With a vast mix of cultures and nationalities, Malaysia offers expats a lifestyle replete with first-world comforts and conveniences, while its easily accessible jungles and island getaways still allow a sense of adventure. Traditionally a country reliant on resource exports, Malaysia has expanded its economy in areas such as science, tourism, commerce and medical tourism, resulting in an increase in expat employment opportunities.

The country consists of two different geographical regions separated by the South China Sea. To the west is Peninsular Malaysia, while the sparser territory of East Malaysia includes Sabah and Sarawak regions of Borneo Island.

Kuala Lumpur, the capital and largest city in Malaysia, is the financial, cultural and economic centre of the country, and a major hub for international air travel. Among the skyscrapers and Dutch architecture, KL, as it is commonly known, is packed with luxury shopping malls, quality restaurants and colourful markets. It is a melting pot of cultures and offers expats an energetic lifestyle.

Travel within Malaysia is generally cheap and easy, particularly within Peninsular Malaysia. The country has an extensive road and rail network and taxis are easy to come by in the larger cities. East Malaysia, however, is slightly less developed when compared to the mainland. 

Malaysia has an affordable public healthcare system with a high standard of medical care. There are also a number of top-quality private facilities available. Additionally, Kuala Lumpur offers a range of great international schools that hold their own against neighbouring Singapore’s renowned institutions.

Another key benefit to the expat lifestyle in Malaysia is the exceptional cuisine, which reflects the variety of ethnic groups present in the country, as well as its colonial past. The biggest influences come from Chinese and Indian immigrants. 

Although separated into two distinct parts, Malaysia’s landscape and climate are fairly similar. The country has an equatorial climate, with the southwest monsoon from April to October and the northeast monsoon from October to February. There is a dry season from June to October, when burning is conducted in many parts of the country, which can lead to heavy pollution. Expats with respiratory problems may wish to consider this. 

Malaysia is an exciting expat destination, but not without its challenges and differences. The myriad of cultures and immigrants make it a place both foreign and yet easy to adjust to. With wonderful beaches, nature hideaways and serene tea plantations, expats can always take a break from the city bustle over weekends.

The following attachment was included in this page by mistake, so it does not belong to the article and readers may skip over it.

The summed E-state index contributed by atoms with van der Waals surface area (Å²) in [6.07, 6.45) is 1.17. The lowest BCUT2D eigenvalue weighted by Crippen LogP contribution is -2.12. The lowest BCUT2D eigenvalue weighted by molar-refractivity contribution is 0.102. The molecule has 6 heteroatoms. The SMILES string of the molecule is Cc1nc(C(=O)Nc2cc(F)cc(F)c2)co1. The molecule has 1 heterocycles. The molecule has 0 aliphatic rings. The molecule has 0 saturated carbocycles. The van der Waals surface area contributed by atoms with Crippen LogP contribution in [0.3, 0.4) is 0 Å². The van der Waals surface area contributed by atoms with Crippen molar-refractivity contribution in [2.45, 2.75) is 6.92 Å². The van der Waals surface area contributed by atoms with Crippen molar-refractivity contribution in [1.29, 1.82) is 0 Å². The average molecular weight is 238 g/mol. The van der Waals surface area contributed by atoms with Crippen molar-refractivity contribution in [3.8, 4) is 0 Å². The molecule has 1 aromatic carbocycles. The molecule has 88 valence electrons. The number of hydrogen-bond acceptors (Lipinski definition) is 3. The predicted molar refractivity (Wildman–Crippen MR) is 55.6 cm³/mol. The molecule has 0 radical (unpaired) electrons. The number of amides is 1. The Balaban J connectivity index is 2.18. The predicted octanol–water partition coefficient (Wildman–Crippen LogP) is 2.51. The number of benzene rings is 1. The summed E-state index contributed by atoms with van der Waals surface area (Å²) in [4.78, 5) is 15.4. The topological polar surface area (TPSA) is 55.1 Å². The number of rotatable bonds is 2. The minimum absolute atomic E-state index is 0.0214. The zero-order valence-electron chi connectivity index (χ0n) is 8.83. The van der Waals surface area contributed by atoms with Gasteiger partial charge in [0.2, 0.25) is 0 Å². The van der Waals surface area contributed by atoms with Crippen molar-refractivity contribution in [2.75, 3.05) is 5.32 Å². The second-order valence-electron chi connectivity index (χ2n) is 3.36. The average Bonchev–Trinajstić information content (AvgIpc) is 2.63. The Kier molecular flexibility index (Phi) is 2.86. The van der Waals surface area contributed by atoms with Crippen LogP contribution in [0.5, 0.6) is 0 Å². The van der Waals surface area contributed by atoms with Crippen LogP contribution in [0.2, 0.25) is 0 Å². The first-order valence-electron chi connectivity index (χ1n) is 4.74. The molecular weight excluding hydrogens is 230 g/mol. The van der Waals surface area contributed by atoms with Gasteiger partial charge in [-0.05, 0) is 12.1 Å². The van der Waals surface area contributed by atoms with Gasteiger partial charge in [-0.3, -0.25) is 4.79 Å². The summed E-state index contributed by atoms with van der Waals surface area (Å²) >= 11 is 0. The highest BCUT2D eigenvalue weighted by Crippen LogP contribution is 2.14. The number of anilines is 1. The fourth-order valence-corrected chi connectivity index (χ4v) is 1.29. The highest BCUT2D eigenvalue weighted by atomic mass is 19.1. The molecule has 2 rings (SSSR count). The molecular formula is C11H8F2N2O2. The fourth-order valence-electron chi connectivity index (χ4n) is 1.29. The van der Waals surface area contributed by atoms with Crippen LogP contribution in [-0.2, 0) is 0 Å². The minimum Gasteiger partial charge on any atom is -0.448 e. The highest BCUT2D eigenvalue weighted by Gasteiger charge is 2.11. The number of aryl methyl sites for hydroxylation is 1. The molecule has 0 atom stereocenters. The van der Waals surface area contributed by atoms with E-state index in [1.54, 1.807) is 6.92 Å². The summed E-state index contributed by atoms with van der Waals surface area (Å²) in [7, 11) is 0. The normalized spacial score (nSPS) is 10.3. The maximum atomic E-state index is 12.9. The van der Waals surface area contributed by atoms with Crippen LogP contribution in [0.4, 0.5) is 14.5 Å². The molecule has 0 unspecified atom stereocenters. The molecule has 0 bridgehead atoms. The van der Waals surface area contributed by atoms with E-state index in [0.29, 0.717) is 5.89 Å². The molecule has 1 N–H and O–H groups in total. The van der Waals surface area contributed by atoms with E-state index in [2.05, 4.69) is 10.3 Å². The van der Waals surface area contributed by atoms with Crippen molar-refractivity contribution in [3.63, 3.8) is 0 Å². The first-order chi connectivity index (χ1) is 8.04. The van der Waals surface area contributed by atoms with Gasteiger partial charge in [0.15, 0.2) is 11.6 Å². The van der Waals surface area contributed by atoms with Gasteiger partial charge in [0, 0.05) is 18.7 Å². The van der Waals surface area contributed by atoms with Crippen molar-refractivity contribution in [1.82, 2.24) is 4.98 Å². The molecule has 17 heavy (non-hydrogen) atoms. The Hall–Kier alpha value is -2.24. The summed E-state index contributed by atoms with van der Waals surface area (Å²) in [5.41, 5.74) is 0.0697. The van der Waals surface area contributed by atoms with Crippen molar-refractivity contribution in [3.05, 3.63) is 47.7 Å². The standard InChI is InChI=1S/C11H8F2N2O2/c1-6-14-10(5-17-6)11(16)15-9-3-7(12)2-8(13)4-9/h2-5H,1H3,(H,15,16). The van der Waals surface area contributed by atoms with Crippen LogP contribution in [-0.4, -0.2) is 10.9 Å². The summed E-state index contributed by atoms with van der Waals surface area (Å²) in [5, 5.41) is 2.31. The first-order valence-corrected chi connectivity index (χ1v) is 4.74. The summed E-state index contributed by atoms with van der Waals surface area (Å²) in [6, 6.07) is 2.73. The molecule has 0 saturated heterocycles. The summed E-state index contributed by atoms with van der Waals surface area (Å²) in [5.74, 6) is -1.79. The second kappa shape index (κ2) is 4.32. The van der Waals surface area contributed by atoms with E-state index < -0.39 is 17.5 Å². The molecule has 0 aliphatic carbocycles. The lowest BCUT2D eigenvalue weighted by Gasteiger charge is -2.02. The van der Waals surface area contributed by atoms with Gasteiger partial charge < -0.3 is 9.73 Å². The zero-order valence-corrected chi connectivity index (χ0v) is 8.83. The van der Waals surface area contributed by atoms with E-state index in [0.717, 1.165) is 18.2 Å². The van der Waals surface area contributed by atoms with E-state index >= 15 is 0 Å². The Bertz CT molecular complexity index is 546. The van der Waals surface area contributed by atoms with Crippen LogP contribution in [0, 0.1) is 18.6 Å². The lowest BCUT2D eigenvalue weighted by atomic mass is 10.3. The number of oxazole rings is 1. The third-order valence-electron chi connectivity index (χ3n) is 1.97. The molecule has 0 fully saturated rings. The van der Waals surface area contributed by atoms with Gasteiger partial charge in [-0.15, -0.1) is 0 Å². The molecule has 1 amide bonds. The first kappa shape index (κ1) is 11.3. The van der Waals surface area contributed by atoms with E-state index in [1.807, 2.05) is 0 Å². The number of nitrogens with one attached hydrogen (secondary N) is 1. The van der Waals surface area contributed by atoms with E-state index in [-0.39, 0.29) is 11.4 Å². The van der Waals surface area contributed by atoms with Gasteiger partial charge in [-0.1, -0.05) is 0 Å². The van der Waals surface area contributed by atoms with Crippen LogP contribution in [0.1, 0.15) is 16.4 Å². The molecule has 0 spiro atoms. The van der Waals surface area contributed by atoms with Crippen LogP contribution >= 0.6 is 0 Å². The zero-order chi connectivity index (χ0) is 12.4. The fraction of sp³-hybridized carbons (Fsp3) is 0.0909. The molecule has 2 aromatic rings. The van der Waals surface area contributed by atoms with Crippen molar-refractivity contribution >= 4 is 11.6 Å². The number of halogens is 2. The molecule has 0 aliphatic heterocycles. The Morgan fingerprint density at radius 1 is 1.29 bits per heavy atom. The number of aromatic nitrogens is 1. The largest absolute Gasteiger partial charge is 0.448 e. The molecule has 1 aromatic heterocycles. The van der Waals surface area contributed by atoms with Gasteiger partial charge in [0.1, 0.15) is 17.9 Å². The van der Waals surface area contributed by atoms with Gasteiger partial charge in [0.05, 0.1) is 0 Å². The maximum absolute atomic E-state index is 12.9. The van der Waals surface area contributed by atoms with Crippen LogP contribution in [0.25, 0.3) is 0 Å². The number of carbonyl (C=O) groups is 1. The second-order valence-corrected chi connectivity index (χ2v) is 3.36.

The country is stable and eager to attract foreign businesses and investors, ensuring a warm reception for expats choosing it as their new home.

Fast facts

Population: 32.7 million

Capital city: Kuala Lumpur (also largest city)

Other major cities: Johor Bahru, Ipoh, George Town

Neighbouring countries: Malaysia is bordered by Thailand to the north, Indonesia to the south and southeast (which it shares the island of Borneo with), the Philippines to the east across the South China Sea, and Singapore to the south.

Geography: Malaysia has a diverse landscape of coastal plains and mountainous terrain. The two major regions of Malaysia, Peninsular Malaysia and Malaysian Borneo, are separated by the South China Sea. There are also a number of outlying islands that form part of Malaysian territory. Mount Kinabalu, on the island of Borneo, is the highest mountain in Malaysia. The country’s diverse mountains and rain forests are home to some of the most unique creatures on Earth.

Political system: Federal parliamentary constitutional elective monarchy

Major religions: The majority of the population is Muslim. Buddhism and Christianity are the other main religions.

Main languages: Malay is the official language, while English is widely spoken in business. The Chinese population in Malaysia usually speaks Cantonese, while the majority of Indian population in Malaysia speaks Tamil.

Money: The Malaysian Ringgit (MYR), divided into 100 sen.

Time: GMT+8

Electricity: 240Vz. Malaysia uses three-pin, UK-style plugs.

Internet domain: .my

International dialing code: +60

Emergency contacts: Dial 999 for a police ambulance emergency or 994 for fire emergencies.

Transport and driving: Cars drive on the left side of the road. The country has an extensive public transport system consisting of trains, buses and ferries, though this is less developed outside of Kuala Lumpur.